Tinnitus is a phantom ringing, roaring, hissing, whistling, buzzing or humming sound in the ears. These sounds may be soft or loud, intermittent or persistent and in one ear or both. In other words, everyone experiences tinnitus differently. Because tinnitus is a symptom rather than a disease itself, it is impossible to cure unless the underlying cause can be identified and treated. Fortunately, there are plenty of management options available.
How Common Is Tinnitus?
According to the American Tinnitus Association, over 50 million Americans – about 15% of the population – experience tinnitus in some way. Of these, approximately 20 million experience tinnitus that is chronic and burdensome, while 2 million report their tinnitus is debilitating.
Tinnitus Management Options
There are many options available for treating tinnitus symptoms.
It’s extremely common for people with tinnitus to have hearing loss as well. This is because both are often caused by damage to the inner ear from dangerously loud sounds like concerts at Hargray Capitol Theater. For this reason, hearing aids are often prescribed to help with tinnitus.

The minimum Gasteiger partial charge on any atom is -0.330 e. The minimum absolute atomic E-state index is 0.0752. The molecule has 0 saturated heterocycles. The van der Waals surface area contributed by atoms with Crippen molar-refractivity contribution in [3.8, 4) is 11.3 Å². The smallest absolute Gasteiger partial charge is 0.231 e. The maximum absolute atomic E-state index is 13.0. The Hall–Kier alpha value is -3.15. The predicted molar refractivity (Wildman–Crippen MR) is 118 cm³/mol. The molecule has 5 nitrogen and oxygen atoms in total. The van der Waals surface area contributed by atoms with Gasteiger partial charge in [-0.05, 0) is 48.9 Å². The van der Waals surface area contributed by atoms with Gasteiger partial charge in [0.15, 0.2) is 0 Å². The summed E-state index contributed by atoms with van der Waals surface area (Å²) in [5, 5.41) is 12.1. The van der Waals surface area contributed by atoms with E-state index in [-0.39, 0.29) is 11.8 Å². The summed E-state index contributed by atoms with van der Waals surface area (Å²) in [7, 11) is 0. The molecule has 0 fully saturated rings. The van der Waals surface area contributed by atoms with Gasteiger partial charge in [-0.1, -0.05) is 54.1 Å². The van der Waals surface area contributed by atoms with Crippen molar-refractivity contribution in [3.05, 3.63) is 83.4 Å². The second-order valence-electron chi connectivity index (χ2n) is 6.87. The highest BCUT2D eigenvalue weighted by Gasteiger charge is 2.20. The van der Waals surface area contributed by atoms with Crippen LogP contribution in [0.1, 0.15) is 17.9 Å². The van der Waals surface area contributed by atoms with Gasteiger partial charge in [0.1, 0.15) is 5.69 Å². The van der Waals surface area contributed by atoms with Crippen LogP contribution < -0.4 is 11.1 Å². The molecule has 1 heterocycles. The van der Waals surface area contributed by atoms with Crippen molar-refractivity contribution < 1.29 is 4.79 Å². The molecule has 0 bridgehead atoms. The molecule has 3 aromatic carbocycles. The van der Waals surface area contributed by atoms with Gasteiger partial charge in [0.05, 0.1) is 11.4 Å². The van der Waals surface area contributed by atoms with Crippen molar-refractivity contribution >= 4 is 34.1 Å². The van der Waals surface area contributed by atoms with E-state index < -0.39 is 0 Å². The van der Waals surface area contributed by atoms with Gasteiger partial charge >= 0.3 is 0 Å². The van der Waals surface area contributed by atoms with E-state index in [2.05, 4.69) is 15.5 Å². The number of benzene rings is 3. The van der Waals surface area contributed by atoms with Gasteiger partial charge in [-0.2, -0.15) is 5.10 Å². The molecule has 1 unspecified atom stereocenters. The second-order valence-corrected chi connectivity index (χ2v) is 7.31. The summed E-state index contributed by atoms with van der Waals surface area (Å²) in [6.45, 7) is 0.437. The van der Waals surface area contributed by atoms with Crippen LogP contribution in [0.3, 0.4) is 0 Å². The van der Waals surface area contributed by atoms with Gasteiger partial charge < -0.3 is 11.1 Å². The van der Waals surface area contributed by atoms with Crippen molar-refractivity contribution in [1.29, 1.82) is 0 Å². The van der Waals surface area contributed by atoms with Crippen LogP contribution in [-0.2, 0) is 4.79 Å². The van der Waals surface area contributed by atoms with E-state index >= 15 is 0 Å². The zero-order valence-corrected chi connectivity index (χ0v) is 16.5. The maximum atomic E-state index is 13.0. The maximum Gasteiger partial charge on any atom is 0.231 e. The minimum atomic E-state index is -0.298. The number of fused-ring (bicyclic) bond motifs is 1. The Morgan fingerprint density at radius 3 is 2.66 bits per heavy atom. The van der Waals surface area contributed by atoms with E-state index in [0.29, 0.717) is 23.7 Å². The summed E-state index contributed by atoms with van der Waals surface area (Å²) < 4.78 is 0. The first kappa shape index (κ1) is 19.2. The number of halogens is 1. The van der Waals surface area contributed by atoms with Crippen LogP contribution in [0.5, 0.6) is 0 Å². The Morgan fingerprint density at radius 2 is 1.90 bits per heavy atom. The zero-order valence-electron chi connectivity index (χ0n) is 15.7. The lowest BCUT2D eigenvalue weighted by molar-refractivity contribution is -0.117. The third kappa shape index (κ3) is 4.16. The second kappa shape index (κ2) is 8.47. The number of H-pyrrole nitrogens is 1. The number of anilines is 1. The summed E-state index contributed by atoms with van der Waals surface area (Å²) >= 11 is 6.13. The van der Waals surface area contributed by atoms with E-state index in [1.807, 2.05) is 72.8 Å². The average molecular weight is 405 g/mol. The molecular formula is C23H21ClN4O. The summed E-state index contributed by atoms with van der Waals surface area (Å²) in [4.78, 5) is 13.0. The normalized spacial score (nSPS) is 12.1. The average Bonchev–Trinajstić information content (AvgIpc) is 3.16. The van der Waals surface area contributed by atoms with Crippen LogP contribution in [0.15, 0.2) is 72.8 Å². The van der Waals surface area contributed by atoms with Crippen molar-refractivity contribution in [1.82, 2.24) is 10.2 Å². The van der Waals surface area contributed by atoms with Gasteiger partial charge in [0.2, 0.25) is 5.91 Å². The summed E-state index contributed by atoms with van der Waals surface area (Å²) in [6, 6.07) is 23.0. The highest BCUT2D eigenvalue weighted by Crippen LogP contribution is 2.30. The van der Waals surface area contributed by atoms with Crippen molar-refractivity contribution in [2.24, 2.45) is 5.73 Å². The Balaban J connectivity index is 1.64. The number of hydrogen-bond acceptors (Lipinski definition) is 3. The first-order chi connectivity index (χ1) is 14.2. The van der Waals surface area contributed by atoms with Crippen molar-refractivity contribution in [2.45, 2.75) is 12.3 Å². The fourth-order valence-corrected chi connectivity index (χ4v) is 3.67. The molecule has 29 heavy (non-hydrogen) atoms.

Hearing aids provide relief because they “turn up” the sounds in your environment, drowning out the perception of tinnitus. According to a survey by The Hearing Review, 60% of patients with tinnitus found at least some relief by wearing a hearing aids, while 22% found significant relief.
Sound maskers play benign sounds that are less bothersome than tinnitus sounds in order to drown it out. These devices are available as table-top machines as well as small hearing aid-like devices that fit in the ear.
Maskers play sounds like white noise, pink noise, nature noise, music or other ambient sounds. A 2017 study found that masking is most effective when playing broadband noise like white or pink noise rather than nature sounds.
Cognitive-Behavioral Therapy (CBT)
While traditionally used to treat depression, anxiety and other psychological disorders, CBT has been shown to be highly effective for people dealing with tinnitus. This type of talk therapy helps people with tinnitus learn to live with their condition by teaching them how to accept it.
CBT involves working with a licensed mental health professional on a regular basis to identify and change negative thought patterns about tinnitus.
For more information about tinnitus relief options or to schedule an appointment with an expert audiologist, call ENTCG Georgia Hearing Institute today.